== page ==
Gil Hodges and the Elusive Hall of Fame

By Tom Clavin and Danny Peary |
Authors: By Tom Clavin & Danny Peary
Publisher: NAL
Publication Date: August 2012

When members of the media contacts us or when we’re with audiences at speaking engagements, invariably the first question is, “Why isn’t Gil Hodges in the Hall of Fame?” His absence in Cooperstown is arguably the worst miscarriage of justice by the voters in the history of the Baseball Hall of Fame. His family, friends, and legions of fans have wanted that rectified for more than 40 years.

A Hall of Famer was supposed to be the dominant person at his position during his era. Hodges not only was the major league’s premier first baseman, making eight All-Star teams, but also was one of the most dominant of all players. From 1949 to 1959, he averaged 30 homers and 101 runs batted in. In his time, he was the only player to drive in 100 runs in seven straight seasons. He had five straight seasons with more than 30 homers and eleven straight with 20 homers, tying a league record. He had at least 23 doubles and 23 homers for nine straight years. For the 1950s, he ranked second in the majors in homers and RBIs behind Duke Snider, and third in total bases behind Snider and Stan Musial. He ranked in the top 10 in runs, hits, and walks. He also received the first three Gold Glove awards given to a first baseman. Moreover, he helped the Dodgers capture seven pennants and two world titles.

Hodges’ 370 home runs put him above Mize, DiMaggio, Berra, and Kiner, whom he passed to become the National League’s right-handed home run king in 1962–not just for his era, but for the 86-year history of the National League. Hodges also tied the all-time record with four home runs in a game, he set a new NL record at the time with 14 grand slams, and he tied Mel Ott’s NL record for seven consecutive 100 RBI seasons.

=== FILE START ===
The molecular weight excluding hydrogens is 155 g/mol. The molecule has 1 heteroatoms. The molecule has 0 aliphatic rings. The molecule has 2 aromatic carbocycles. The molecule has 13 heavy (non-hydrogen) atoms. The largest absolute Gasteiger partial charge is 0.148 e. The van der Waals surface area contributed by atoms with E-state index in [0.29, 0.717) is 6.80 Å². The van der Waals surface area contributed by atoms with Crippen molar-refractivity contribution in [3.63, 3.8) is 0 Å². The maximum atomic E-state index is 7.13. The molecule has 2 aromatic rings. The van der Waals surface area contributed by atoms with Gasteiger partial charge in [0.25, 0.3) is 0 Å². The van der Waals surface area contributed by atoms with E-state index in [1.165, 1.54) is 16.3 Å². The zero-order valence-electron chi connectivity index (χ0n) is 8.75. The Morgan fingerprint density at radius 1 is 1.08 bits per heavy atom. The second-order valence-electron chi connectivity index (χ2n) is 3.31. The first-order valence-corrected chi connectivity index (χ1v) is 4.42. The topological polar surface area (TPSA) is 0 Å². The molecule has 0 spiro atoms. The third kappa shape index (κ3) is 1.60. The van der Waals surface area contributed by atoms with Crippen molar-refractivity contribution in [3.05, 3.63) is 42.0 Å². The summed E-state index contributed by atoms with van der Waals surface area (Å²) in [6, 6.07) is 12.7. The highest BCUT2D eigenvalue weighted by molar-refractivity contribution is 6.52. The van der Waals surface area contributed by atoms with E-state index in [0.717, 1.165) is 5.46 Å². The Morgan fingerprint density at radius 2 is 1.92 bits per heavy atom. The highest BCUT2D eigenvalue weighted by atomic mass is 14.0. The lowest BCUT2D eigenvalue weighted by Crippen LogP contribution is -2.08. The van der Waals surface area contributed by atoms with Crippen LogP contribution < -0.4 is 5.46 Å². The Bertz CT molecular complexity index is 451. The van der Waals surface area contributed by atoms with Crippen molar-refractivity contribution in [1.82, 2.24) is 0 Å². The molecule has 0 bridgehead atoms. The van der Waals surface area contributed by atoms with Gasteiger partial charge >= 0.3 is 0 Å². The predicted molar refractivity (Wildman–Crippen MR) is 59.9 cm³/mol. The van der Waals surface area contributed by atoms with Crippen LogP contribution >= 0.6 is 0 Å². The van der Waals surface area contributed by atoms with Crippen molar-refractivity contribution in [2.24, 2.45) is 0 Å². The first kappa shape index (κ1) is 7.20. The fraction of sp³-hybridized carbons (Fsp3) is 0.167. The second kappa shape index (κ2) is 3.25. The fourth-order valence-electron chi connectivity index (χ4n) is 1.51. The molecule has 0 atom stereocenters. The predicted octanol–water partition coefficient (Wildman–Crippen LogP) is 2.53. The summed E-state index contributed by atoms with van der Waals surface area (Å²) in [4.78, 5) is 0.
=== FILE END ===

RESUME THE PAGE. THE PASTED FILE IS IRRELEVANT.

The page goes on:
A Hall of Famer is also supposed to be someone of impeccable character. No one was more beloved than Hodges, no one had more integrity and decency on and off the field, and nobody ever had such a profound positive affect on the people he met. As teammate Carl Erskine always points out, Pee Wee Reese was selected to Cooperstown partly because he was helpful to Jackie Robinson, but Robinson was equally appreciative of what Hodges did for him. Reese famously said if he had a son, he’d want him to be like Hodges. Others saw Hodges as a buddy, a brother, a father figure, a mentor, even a confessor.

“I appeal to fellow-voters who have not yet mailed in their ballot,” wrote Dick Young in the New York Daily News in 1980, “take a hard look at Rule 4 which accompanied your ballot: ‘Candidates shall be chosen on the basis of playing ability, integrity, sportsmanship, character, their contribution to the team on which they played and to baseball in general. No man more qualifies on all counts than Gil Hodges.”

Hodges was the recipient of the Lou Gehrig Memorial Award in 1959, the perfect credential for a Hall of Fame member.

“I don’t know how many columns I’ve written supporting Hodges’ induction into the Hall of Fame,” says Dave Anderson of The New York Times. “If you saw him every day you knew he was a great player and a Hall of Famer.”

All his Dodgers teammates considered him a marvelous hitter, an incomparable fielder, and a calm leader. Over the years Erskine, Reese, Snider, Preacher Roe, Clem Labine, Roy Campanella and the others would shake their heads and ask repeatedly, “Why isn’t Gil Hodges in the Hall of Fame?” It didn’t seem possible that Hodges’ great career had been forgotten just like that.